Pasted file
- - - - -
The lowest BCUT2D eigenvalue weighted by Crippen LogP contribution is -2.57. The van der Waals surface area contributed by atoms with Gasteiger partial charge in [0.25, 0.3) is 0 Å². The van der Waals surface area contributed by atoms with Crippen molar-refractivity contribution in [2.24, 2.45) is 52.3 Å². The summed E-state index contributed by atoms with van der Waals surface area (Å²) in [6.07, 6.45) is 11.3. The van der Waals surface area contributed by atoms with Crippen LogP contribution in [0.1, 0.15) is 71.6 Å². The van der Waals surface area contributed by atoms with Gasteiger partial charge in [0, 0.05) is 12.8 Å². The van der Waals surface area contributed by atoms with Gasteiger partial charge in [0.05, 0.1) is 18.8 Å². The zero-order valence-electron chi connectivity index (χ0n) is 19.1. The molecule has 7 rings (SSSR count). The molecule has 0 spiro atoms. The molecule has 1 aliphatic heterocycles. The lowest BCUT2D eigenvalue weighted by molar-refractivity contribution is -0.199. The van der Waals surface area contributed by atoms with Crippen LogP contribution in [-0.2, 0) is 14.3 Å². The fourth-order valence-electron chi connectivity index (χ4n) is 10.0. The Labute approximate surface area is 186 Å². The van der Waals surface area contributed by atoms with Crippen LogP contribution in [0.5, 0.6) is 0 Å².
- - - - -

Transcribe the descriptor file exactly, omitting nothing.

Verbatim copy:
The lowest BCUT2D eigenvalue weighted by Crippen LogP contribution is -2.57. The van der Waals surface area contributed by atoms with Gasteiger partial charge in [0.25, 0.3) is 0 Å². The van der Waals surface area contributed by atoms with Crippen molar-refractivity contribution in [2.24, 2.45) is 52.3 Å². The summed E-state index contributed by atoms with van der Waals surface area (Å²) in [6.07, 6.45) is 11.3. The van der Waals surface area contributed by atoms with Crippen LogP contribution in [0.1, 0.15) is 71.6 Å². The van der Waals surface area contributed by atoms with Gasteiger partial charge in [0, 0.05) is 12.8 Å². The van der Waals surface area contributed by atoms with Gasteiger partial charge in [0.05, 0.1) is 18.8 Å². The zero-order valence-electron chi connectivity index (χ0n) is 19.1. The molecule has 7 rings (SSSR count). The molecule has 0 spiro atoms. The molecule has 1 aliphatic heterocycles. The lowest BCUT2D eigenvalue weighted by molar-refractivity contribution is -0.199. The van der Waals surface area contributed by atoms with Crippen LogP contribution in [-0.2, 0) is 14.3 Å². The fourth-order valence-electron chi connectivity index (χ4n) is 10.0. The Labute approximate surface area is 186 Å². The van der Waals surface area contributed by atoms with Crippen LogP contribution in [0.5, 0.6) is 0 Å².